A Tour of Reykjavik

Before we leave the magical island nation of Iceland, let’s take a tour around the charming city of Reykavik, home to 200,000 of the country’s population of 300,000.

Seen from the air, Reykjavik is a tightly clustered city. The recently built green dichroic glass-clad Harpa Concert Hall sits on the waterfront. At the center of the city is the massive Hallgrímskirkja church. On a hill behind the church sits the Pearl Restaurant which serves up 4-course 5-star meals and a view of the city below. We had planned to visit the Pearl, but we did not have time with all of our excursions. To the right is the regional (national) airport, Keflavik.

After visiting the Blue Lagoon the first day, we arrived into Reykjavik at 10:30PM, looking more like an afternoon than late evening. The sun was just dipping behind the buildings by 10:45PM (the last photo is the view from one of the apartments we rented), and it was well past 11PM before the last traces of sunlight left the top of the church:

This was in stark contrast to our 1999 New Year’s visit when the sun would rise at 10:30AM and set at 2:30PM. An early evening visit (6PM) looked more like this:

Harpa Concert Hall
The Harpa Concert Hall is a modern green glass clad building on the waterfront that opened in 2011. While we didn’t officially visit the Harpa Concert Hall, it was a departure point for our South Coast Tour, so we popped in for a few minutes to check out the colorful geometric architecture:

Probably the most recognizable building in Reykjavik is Hallgrímskirkja, the massive church that sits in the center of it. At over 200 feet tall, it towers above Reykjavik and is visible from all over town. It was designed to resemble the basalt columns, however, with a statue of explorer Leif Eriksson in front, some might think it looks a bit like a viking ship.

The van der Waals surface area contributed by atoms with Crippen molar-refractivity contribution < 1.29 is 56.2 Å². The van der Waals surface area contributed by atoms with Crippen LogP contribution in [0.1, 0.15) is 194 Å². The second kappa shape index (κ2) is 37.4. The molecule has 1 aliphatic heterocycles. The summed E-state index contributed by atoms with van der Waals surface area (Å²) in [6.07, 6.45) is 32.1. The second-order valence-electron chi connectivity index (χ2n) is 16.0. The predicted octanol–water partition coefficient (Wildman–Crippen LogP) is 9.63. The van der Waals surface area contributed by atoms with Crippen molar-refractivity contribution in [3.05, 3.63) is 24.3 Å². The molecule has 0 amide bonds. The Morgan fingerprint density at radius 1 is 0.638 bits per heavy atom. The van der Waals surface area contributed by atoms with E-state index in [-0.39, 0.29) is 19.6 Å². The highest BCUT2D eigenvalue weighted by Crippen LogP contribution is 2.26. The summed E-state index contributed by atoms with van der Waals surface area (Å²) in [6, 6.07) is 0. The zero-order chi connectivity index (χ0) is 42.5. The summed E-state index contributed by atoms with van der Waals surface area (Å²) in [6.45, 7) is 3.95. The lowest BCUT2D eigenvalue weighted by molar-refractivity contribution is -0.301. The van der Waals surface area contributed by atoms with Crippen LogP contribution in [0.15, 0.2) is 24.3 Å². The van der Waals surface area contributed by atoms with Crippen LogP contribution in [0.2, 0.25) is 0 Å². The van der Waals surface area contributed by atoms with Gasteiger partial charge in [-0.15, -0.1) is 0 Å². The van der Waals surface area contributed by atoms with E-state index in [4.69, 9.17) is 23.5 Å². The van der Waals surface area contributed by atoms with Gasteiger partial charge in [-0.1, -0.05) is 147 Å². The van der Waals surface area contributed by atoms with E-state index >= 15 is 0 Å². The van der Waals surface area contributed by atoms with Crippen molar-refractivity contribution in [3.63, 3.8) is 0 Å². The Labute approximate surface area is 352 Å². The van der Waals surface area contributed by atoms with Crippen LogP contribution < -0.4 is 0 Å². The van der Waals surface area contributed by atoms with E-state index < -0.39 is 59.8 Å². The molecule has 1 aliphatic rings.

The church is tall and very long. Giant gothic arches stretch from one end to the other. At the back is a massive pipe organ. When we were there, the evening sunlight (8:30PM) stretched across the floor.

We opted to climb up to the top of the spire of the church where we got views from all points of the compass. Here is a shot looking down the front of the church (Note Harpa to the right), now closer to 9PM:

Looking up:

Here’s a 360 view from four sides of the top:

Downtown Reykjavik has adopted the Scandinavian tradition of pedestrian-only streets. They designate pedestrian streets with these colorful bicycle gates:

The girls enjoyed test riding them (note the church in the background up one of the streets):

Here is one more vantage point from the regional airport towards the church to show the compactness of the city:

The shopping in Reykjavik is decidedly Nordic. With polar bears, seals, reindeer, fur hats, and ruffled scarves, the shopping suggests that it gets cold here.

And what’s a little Nordic town without Trolls:

For food, there are lots of choices, from local cuisine to a fairly diverse international fare, but it is all expensive, even the cheap restaurants. We would have liked to have visited the Pearl, but just ran out of time. One of the best restaurants that we did go to was actually at the Blue Lagoon, called Lava, where we had amazing torched smoked salmon.

Reykjavik is a very friendly town and it’s easy to get around. All tour companies will pick up from hotels, apartments, or condos in or out of town. It was certainly easier to walk around town during the summer than when we visited in the winter!

Reykjavik was a great launching point for all tours, and I hope to visit it again along with more of Iceland (west, north, and central). Perhaps we’ll go back to see the Northern Lights or to see some amazing lava plumes, or both… Until then…

Happy RTW Travels!